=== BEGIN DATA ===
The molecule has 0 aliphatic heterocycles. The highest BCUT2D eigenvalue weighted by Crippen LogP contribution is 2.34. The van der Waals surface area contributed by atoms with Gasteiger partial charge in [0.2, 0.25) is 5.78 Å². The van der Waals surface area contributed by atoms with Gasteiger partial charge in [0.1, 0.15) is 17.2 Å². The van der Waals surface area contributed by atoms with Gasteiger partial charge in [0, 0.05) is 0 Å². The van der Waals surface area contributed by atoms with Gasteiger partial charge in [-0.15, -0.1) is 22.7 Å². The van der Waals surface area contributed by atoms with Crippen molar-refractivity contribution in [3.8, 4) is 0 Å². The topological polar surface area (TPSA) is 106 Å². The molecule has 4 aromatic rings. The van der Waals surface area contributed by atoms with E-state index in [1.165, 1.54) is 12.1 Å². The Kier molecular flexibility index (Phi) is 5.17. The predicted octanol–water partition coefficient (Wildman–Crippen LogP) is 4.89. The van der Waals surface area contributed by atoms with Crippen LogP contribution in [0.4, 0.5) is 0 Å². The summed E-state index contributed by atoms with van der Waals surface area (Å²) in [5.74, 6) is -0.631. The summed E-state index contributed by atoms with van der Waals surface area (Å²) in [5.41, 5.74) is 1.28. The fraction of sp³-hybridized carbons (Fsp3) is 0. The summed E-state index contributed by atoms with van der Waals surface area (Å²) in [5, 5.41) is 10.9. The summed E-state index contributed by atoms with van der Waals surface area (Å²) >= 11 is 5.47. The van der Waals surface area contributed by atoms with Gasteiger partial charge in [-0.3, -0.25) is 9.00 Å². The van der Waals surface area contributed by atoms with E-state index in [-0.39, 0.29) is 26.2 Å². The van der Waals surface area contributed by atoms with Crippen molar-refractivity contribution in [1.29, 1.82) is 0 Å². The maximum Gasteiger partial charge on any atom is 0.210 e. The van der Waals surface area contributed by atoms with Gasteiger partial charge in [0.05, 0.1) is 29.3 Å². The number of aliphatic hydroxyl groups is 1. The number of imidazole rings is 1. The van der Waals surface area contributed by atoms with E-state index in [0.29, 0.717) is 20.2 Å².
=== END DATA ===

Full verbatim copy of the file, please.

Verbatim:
The molecule has 0 aliphatic heterocycles. The highest BCUT2D eigenvalue weighted by Crippen LogP contribution is 2.34. The van der Waals surface area contributed by atoms with Gasteiger partial charge in [0.2, 0.25) is 5.78 Å². The van der Waals surface area contributed by atoms with Gasteiger partial charge in [0.1, 0.15) is 17.2 Å². The van der Waals surface area contributed by atoms with Gasteiger partial charge in [0, 0.05) is 0 Å². The van der Waals surface area contributed by atoms with Gasteiger partial charge in [-0.15, -0.1) is 22.7 Å². The van der Waals surface area contributed by atoms with Crippen molar-refractivity contribution in [3.8, 4) is 0 Å². The topological polar surface area (TPSA) is 106 Å². The molecule has 4 aromatic rings. The van der Waals surface area contributed by atoms with E-state index in [1.165, 1.54) is 12.1 Å². The Kier molecular flexibility index (Phi) is 5.17. The predicted octanol–water partition coefficient (Wildman–Crippen LogP) is 4.89. The van der Waals surface area contributed by atoms with Crippen LogP contribution in [0.4, 0.5) is 0 Å². The summed E-state index contributed by atoms with van der Waals surface area (Å²) in [5.74, 6) is -0.631. The summed E-state index contributed by atoms with van der Waals surface area (Å²) in [5.41, 5.74) is 1.28. The fraction of sp³-hybridized carbons (Fsp3) is 0. The summed E-state index contributed by atoms with van der Waals surface area (Å²) in [5, 5.41) is 10.9. The summed E-state index contributed by atoms with van der Waals surface area (Å²) >= 11 is 5.47. The van der Waals surface area contributed by atoms with Gasteiger partial charge in [-0.3, -0.25) is 9.00 Å². The van der Waals surface area contributed by atoms with E-state index in [-0.39, 0.29) is 26.2 Å². The van der Waals surface area contributed by atoms with Crippen molar-refractivity contribution in [1.29, 1.82) is 0 Å². The maximum Gasteiger partial charge on any atom is 0.210 e. The van der Waals surface area contributed by atoms with Gasteiger partial charge in [0.05, 0.1) is 29.3 Å². The number of aliphatic hydroxyl groups is 1. The number of imidazole rings is 1. The van der Waals surface area contributed by atoms with E-state index in [0.29, 0.717) is 20.2 Å².